Father of Asahd – A Look Inside DJ Khaled’s 11th Album

DJ Khaled was the king of the posse cut as far back as I can remember. I’ve never gone out of my way to listen to a DJ Khaled album, but his cuts were a significant part of my childhood. Joints like We Takin’ Over, Brown Paper Bag and I’m So Hood. These tracks defined the biggest names in hip-hop at the time. That coupled with epic beat selections is what makes some of these songs classics in my eyes. Khaled took the concept of what we saw as ‘remixes’ during that time and made them the original cuts. It’s nice to see Khaled still putting collabs together even with the massive changes in the music scene since the mid-2000s.


Father of Asahd is Khaled’s eleventh studio album. Just looking through the track listings of previous LPs paints the picture of a man capitalizing on all the hottest names in hip-hop spanning over a decade plus. This record seems to be no different. You’ve got Cardi B, 21 Savage, Lil Wayne, Big Sean and Travis Scott strewn throughout the entire album.

While this collection of talent is appealing on a surface level, I think it also slightly suffers from it too. Father of Asahd is more of a compilation than an actual cohesive album. For all I know, all of Khaled’s albums could be like this. The only thing that really makes the album an album is a guy who is constantly screaming in the background. It makes for a lot of up and down moments. It feels like Khaled got each artist individually for tracks with no real context behind it.

There’s just something weird about hearing a Meek Mill verse on an album where two other artists are advocating for his incarceration release a few tracks later. The track in question, the lead single Top Off, feels like a throwaway track from Everything is Love. JAY Z and Beyoncé drone on about their wealth and status expecting their delivery alone to carry the track while Future destroys your eardrums and your brain with his auto-tune that somehow still manages to let his shrill voice seep through while repeating the incredibly boring chorus. I honestly wouldn’t be surprised if JAY and B just straight up gave Khaled this track in its early stages while they were recording Everything is Love.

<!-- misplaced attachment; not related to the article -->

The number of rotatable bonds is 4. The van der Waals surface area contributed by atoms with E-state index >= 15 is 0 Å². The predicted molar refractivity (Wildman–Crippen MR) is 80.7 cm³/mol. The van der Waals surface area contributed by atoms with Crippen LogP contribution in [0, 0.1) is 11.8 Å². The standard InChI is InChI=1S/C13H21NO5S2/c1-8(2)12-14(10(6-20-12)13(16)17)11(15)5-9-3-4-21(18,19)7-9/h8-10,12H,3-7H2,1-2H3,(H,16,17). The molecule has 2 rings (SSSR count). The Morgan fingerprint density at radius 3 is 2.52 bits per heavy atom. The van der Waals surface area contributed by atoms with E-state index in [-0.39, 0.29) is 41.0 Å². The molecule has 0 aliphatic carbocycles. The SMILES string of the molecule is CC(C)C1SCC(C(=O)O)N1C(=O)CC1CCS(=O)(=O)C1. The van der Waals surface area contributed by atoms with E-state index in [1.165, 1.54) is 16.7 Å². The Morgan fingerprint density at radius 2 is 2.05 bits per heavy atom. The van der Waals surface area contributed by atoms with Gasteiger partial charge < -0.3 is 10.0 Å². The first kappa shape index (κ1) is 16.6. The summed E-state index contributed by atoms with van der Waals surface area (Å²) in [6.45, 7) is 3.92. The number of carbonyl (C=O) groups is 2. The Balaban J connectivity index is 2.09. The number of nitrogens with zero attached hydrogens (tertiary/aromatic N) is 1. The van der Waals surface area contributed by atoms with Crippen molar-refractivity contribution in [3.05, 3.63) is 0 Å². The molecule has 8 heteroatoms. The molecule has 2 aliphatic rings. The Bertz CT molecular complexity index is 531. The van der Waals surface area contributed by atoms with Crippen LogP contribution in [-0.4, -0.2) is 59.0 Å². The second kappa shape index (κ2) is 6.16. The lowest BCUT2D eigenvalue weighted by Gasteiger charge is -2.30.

And then for No Brainer to immediately follow that track is jarring. For one, the song is a blatant re-hashing of I’m the One from Khaled’s previous album. Literally, the only thing that’s missing is Wayne. Quavo and Chance both give pretty uninspired verses while Justin just seems to be along for the ride.

Speaking of pop crossovers, If Jealous isn’t an unabashed flip of Chris Brown’s Loyal, then I don’t know what is. Even the beats of both songs sound similar. Complete with empty sentiments from both rappers, it makes for just as much of an unlistenable song. At least Big Sean’s verse is better than Tyga’s, and Wayne is just… well, Wayne.

So, those are some of the lows, but what about the highs on Father of Asahd? Well, I really do enjoy the SZA track Just Us. It probably has one of the more interesting beats on the album, sampling the iconic Ms. Jackson by OutKast. SZA’s performance is also very solid. She attacks the subject matter of having a relationship with someone that the public eye may not agree with better than Jealous does by a long shot.


Cardi B delivers an enjoyable verse on Wish Wish too even if what’s she’s saying has been recycled a few times now. Though, 21 Savage slightly bogs the track with his verse. Besides his boring delivery and the line about him being the greatest rapper out the south—which honestly has more problems than the fact that 21 himself isn’t originally from the south—the verse itself just isn’t great. The second half, especially, where he makes a lot of disjointed or just straight up basic comparisons like “…we the best like DJ Khaled”. Or this line “Leave you drunk like a shot of liquor, ain’t no chasin’ me”. 21’s verse is also slightly longer than Cardi’s, so there’s just a lot of filler that could’ve been cut. Not to mention a whole lot of revision. The hook is fire though.

In addition, Nas and Nipsey Hussle deliver competent verses on Won’t Take My Soul and Higher respectively. Celebrate is a pretty alright party track between Travis Scott and Post Malone. Jeezy and Rick Ross also deliver some pretty charismatic bars over some stand-out production on Big Boy Talk.

Father of Asahd feels like a star-studded compilation that doesn’t do much to enhance the abilities every artist displays in its more organic construction. Tracks are enjoyable when listening to them on their own, but when put together, they don’t really work off each other very much. Regardless, there are a number of tracks I do see myself returning to later in the future. So even if the whole isn’t exactly greater than the sum of its parts, at least some of the parts are solid in their own right.

What are your feelings of DJ Khaled’s new album Father of Asahd? Leave a comment below.

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